She loved her work with small children, had enjoyed raising her own and had been anticipating a less hectic time of life. But with her husband work issues and their retirement funds dwindled, this was becoming less of a reality. The sense I got from Becky was that she would just plod onward. She really didn’t have a choice, so she turned her vision to getting the job done. She enjoyed the people and families she worked with and felt valued as a teacher.
When I first treat a patient, I like to give a homeopathic remedy that has the widest possible application for the patient, instead of focusing narrowly on a small set of symptoms. I wanted to prescribe a remedy for a person who is responsible, forthcoming and organized. It needed to be a remedy that would address her kind of headache, in a person who tended for constipation and mild joint inflammation in a e chilly person So in the end I was left deciding between two fairly common remedies: Calcarea carbonica and Silica.
With Silica I expect to see more of any underlying weakness, almost toward fragility, which can make the patient become rigid, as a way to protect themselves. In Becky’s case I did not see either weakness or rigidity, rather someone who was ameliorated by hard work and communicative connection. The fact that she had trouble losing weight, was chilly and perspired freely confirmed the constitutional homeopathic remedy, Calcarea carbonica, which I ultimately gave to her after our first visit. She was also asked to take the Butterbur and B vitamins alongside fish oil to help with the mild joint discomfort she had. She was already following the dietary recommendations I would have given.
When she returned 6 weeks later, she lit up in the waiting room and I knew before we went into my exam room that she’d had a good month. She’d had one headache that the Imitrex took care of and she was feeling well. She seemed to be sleeping better and her mild joint discomfort was gone. She also said that for the first time in her life she felt like she had normal, easy bowel movements.
This was a wonderful first report and it is difficult to know what was doing what. In such patients, it is looking back over a year or two that we can say more definitively what is going on. In Becky’s case, I did not much care. I just wanted her to have fewer, less impactful headaches. She stayed with the same plan.
When I saw her for another follow up two months later, she had not had any headaches at all. This was good report indeed. In the following several months, financial bad news hit her family, as it hit many others, and the stress was taking its toll. She’d had 3 headaches in 3 weeks and felt she was slipping. Two of the headaches were not helped with her allopathic medication and days simply fell off the calendar while she rested in her darkened bedroom.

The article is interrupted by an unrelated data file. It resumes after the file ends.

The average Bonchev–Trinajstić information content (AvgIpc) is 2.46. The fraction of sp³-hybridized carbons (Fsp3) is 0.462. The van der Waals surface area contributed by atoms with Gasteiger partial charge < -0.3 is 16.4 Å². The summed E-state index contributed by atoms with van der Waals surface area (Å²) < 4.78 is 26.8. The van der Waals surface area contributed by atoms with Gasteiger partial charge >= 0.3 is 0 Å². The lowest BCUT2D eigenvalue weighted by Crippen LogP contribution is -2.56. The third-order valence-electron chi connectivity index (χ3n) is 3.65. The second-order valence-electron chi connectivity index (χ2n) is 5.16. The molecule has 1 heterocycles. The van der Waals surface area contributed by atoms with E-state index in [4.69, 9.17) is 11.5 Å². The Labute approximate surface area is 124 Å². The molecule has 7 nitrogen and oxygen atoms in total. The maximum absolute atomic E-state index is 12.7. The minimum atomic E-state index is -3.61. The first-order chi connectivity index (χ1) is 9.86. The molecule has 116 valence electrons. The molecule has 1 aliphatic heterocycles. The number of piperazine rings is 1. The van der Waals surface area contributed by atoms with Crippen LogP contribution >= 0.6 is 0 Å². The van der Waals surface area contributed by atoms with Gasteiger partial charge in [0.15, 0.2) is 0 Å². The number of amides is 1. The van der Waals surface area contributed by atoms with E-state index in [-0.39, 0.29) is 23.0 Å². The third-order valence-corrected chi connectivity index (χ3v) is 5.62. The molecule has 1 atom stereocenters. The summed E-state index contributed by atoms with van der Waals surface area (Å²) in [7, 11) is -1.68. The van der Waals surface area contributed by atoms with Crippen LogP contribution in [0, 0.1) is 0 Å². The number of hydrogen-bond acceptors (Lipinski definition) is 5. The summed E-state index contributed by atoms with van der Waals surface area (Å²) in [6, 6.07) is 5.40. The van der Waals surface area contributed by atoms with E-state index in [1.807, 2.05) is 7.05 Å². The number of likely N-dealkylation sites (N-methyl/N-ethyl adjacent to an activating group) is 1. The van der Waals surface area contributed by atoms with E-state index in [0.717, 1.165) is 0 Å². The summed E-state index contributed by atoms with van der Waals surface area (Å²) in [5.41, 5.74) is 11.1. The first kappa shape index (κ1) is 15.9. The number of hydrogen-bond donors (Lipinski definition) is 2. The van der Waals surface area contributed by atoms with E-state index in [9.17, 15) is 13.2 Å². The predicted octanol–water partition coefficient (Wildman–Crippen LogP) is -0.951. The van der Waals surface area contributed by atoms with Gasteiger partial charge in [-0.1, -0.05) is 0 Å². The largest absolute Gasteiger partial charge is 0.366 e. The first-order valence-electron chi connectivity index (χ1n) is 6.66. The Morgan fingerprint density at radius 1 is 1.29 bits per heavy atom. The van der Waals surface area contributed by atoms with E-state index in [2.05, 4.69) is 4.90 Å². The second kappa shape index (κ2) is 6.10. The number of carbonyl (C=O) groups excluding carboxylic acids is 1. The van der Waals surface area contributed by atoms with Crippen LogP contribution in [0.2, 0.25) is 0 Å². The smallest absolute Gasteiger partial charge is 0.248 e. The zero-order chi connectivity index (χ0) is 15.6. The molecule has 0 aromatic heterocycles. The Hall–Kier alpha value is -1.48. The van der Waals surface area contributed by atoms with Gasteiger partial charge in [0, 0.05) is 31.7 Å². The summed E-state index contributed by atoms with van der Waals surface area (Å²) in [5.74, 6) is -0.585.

I assume for the most part that people respond to stress in predictable and patterned ways (often according to their homeopathic constitutional type,) and that is what was happening with Becky. I encouraged her to stay with the other supplement and meanwhile prescribed a stronger dose of Calcarea carbonica.
I spoke with her by phone 2 months later when she reported having had one headache, helped by her meds. Many students ask me if there might be a place to use the constitutional remedy at the moment of the headache or if it makes sense to try a different homeopathic remedy at the time of the headache. I have not found these approaches to be especially helpful though I have tried with many patients over the years. I have found the best approach is to treat broadly and constitutionally and work to reducing the overall number of migraines a patient has. Some patients will benefit from a short (5 minute) very, hot footbath at the onset of a migraine, and I have recommended that. Others do well with ice packs to the head; a combination of these treatments also is sometimes effective.
I continue to work with Becky in the treatment of her migraines. Overall she feels she is moving in the right directions: fewer headaches which are less severe and less long lasting and are more predictably helped by her medication. She is finding ways of working with her stress and supporting her husband during his difficult times professionally and is eager to send me patients. Migraine headaches are one of those diagnoses where many patients will do well by combining both allopathic and naturopathic medical approaches.